You can now be angry at those who voted to "leave" the European Union (EU) for yet another reason: a more expensive OnePlus 3.

The OnePlus 3 smartphone used to cost £309 in the UK, making it one of the most affordable, premium smartphones on the market, but is now £20 more expensive to Brits.

As part of the aftermath of the EU Referendum vote, OnePlus had to hike up the price. The company previously warned that it would have to increase pricing due to a recent drop in value of the British Pound. That has now come into effect.

"Given the effects of the unstable markets on our extremely thin margins, we’re reluctantly going to have make some small changes to our pricing structure for the device," said OnePlus in a statement.

"In practical terms for our customers, this means that... the OnePlus 3 will be £329 in the UK."

Ever since the UK voted to leave the European Union, the GBP has plummeted, as financial markets worry about the instability and uncertainly as to what comes next for the country. That has lead to the Pound now being valued at just $1.31. Before the vote it was as high as $1.47.

To further put that into context; before the vote the OnePlus 3, at £309, was the equivalent of $454 in US dollars. Now, at the same price, it's only worth around $406 - a drop of almost 20 per cent in revenues.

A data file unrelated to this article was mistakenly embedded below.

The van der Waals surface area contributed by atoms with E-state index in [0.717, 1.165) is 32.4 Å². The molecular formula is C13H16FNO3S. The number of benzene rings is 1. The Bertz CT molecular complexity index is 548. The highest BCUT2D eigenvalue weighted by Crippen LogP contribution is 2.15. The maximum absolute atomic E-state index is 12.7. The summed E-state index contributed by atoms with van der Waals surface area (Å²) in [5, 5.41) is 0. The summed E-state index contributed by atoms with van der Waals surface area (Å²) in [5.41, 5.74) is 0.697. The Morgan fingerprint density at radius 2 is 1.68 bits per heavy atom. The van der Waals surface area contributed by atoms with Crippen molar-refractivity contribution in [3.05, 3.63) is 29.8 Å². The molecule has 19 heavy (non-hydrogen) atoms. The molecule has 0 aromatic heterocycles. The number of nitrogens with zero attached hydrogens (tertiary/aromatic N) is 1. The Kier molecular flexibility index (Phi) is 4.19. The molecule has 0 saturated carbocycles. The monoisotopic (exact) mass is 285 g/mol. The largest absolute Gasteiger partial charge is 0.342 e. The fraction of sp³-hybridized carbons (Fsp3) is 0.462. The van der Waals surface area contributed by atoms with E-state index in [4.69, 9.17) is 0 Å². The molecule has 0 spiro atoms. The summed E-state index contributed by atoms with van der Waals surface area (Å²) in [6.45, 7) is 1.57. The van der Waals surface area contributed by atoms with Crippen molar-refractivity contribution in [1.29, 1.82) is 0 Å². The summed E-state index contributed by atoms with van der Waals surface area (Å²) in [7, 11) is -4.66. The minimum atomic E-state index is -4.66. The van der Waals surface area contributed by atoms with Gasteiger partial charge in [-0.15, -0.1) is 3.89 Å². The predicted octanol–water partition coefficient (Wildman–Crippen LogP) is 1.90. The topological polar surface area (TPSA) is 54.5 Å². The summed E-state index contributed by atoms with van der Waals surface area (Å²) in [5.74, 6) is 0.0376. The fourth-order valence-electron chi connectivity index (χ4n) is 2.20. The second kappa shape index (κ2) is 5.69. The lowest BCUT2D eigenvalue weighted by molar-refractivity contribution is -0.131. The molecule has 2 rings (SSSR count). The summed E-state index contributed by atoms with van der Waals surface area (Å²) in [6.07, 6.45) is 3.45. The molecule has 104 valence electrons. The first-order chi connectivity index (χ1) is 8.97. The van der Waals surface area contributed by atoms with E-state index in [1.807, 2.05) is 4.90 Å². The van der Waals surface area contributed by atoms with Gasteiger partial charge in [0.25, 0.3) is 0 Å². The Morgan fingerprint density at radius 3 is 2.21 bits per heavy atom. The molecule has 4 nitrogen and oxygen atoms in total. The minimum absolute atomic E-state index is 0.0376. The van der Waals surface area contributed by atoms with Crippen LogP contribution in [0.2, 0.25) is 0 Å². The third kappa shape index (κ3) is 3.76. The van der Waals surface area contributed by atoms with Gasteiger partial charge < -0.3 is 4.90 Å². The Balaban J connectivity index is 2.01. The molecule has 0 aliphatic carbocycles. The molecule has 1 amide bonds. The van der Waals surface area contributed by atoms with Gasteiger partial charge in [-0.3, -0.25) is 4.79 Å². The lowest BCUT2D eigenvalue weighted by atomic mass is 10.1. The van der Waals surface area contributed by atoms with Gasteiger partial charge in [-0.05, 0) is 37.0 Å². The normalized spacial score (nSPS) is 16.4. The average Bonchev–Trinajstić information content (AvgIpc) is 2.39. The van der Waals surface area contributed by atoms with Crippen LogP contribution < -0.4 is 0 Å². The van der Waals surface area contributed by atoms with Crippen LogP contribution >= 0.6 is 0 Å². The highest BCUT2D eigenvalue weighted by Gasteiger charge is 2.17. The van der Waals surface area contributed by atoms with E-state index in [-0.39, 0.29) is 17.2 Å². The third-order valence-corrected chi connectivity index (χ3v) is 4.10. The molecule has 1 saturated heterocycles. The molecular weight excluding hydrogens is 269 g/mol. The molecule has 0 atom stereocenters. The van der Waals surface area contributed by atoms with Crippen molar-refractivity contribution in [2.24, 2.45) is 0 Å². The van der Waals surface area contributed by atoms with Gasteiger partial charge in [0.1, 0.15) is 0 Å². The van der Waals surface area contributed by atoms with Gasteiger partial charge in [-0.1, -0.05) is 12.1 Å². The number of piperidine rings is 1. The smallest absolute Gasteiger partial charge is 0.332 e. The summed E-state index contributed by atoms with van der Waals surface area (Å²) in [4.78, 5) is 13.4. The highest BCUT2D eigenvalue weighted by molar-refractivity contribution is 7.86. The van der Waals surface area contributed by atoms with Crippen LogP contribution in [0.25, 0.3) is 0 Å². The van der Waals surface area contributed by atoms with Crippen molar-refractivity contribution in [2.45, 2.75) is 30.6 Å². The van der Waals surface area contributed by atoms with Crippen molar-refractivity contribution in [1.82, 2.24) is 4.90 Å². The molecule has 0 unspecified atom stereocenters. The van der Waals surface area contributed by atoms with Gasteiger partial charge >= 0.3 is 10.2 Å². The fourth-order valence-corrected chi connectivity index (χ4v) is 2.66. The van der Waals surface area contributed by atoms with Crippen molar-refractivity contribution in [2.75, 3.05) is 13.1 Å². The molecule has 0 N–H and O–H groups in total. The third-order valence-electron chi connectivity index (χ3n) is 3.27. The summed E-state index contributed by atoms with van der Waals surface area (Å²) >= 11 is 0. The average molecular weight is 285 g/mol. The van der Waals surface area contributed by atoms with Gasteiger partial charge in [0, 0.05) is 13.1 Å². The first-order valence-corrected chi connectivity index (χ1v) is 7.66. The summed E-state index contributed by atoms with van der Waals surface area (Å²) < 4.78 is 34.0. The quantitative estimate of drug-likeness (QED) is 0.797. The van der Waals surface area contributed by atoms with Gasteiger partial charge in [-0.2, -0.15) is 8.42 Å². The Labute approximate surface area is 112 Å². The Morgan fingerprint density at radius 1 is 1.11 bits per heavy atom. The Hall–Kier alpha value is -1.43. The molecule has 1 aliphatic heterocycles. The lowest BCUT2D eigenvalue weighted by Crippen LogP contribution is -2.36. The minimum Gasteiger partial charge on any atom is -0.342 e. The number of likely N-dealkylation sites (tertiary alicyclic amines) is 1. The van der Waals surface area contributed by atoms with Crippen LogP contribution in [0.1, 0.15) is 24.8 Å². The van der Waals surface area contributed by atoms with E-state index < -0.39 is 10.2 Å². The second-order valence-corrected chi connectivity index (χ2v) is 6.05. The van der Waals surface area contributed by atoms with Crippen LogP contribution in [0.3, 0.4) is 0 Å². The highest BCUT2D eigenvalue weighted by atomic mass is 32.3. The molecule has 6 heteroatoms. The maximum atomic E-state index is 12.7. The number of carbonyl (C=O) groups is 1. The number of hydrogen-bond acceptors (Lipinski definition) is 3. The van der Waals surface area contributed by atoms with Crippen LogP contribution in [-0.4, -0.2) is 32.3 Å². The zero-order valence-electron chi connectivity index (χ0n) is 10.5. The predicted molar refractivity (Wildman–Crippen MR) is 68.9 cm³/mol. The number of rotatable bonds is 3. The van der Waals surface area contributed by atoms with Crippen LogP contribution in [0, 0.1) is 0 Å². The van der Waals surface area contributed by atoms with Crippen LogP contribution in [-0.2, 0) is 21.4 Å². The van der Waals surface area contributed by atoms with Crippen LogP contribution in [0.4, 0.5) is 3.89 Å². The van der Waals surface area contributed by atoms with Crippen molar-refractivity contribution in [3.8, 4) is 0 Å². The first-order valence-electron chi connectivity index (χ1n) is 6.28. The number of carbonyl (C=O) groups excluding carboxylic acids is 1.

That's why OnePlus has attempted to make up the shortfall in revenue with a price rise. As it stands, OnePlus is still losing almost $30 for every device sold based on the current exchange rate in comparison to the old, even at the new price.

At least OnePlus gave you a heads up though, which is much more than some manufacturers. We fully expect other UK prices for consumer electronics and gadgetry to rise for the exact same reason. - PAY MONTHLY PHONES The Samsung Galaxy S10+ is now available on EE who have been awarded the UK’s best network for the fifth year running. RootMetrics tested the four UK networks and EE was faster and more reliable than all of them, with better data performance. Their network has come a long way since they launched in 2012. Back then they had 11 UK cities covered by 4G. Today they cover most of the UK’s land mass, thanks to 19,000 state-of-the-art 4G sites. They’ve got faster, too – from 50Mbps to a maximum speed of 400Mbps. And they’re soon to experience even greater possibilities with the launch of 5G.

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